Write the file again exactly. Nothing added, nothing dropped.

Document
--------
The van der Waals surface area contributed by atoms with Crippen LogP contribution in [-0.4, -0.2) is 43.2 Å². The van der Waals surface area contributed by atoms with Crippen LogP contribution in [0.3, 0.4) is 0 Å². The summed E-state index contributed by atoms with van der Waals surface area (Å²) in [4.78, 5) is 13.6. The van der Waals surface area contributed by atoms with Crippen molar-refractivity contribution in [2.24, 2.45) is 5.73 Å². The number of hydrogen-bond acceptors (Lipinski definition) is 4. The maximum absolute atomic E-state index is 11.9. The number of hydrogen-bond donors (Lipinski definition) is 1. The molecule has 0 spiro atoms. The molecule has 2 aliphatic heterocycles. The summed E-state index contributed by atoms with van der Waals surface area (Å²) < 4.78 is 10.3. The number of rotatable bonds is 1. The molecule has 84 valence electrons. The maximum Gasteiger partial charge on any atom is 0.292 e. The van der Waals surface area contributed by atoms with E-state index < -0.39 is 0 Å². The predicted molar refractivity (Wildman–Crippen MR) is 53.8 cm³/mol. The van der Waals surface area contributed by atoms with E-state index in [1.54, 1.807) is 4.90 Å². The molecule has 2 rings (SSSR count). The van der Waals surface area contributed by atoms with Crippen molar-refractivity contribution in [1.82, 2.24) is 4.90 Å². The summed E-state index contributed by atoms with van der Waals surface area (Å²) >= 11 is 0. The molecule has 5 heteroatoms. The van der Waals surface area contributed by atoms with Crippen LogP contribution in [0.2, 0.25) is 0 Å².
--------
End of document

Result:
The van der Waals surface area contributed by atoms with Crippen LogP contribution in [-0.4, -0.2) is 43.2 Å². The van der Waals surface area contributed by atoms with Crippen LogP contribution in [0.3, 0.4) is 0 Å². The summed E-state index contributed by atoms with van der Waals surface area (Å²) in [4.78, 5) is 13.6. The van der Waals surface area contributed by atoms with Crippen molar-refractivity contribution in [2.24, 2.45) is 5.73 Å². The number of hydrogen-bond acceptors (Lipinski definition) is 4. The maximum absolute atomic E-state index is 11.9. The number of hydrogen-bond donors (Lipinski definition) is 1. The molecule has 0 spiro atoms. The molecule has 2 aliphatic heterocycles. The summed E-state index contributed by atoms with van der Waals surface area (Å²) < 4.78 is 10.3. The number of rotatable bonds is 1. The molecule has 84 valence electrons. The maximum Gasteiger partial charge on any atom is 0.292 e. The van der Waals surface area contributed by atoms with E-state index < -0.39 is 0 Å². The predicted molar refractivity (Wildman–Crippen MR) is 53.8 cm³/mol. The van der Waals surface area contributed by atoms with E-state index in [1.54, 1.807) is 4.90 Å². The molecule has 2 rings (SSSR count). The van der Waals surface area contributed by atoms with Crippen molar-refractivity contribution in [1.82, 2.24) is 4.90 Å². The summed E-state index contributed by atoms with van der Waals surface area (Å²) >= 11 is 0. The molecule has 5 heteroatoms. The van der Waals surface area contributed by atoms with Crippen LogP contribution in [0.2, 0.25) is 0 Å².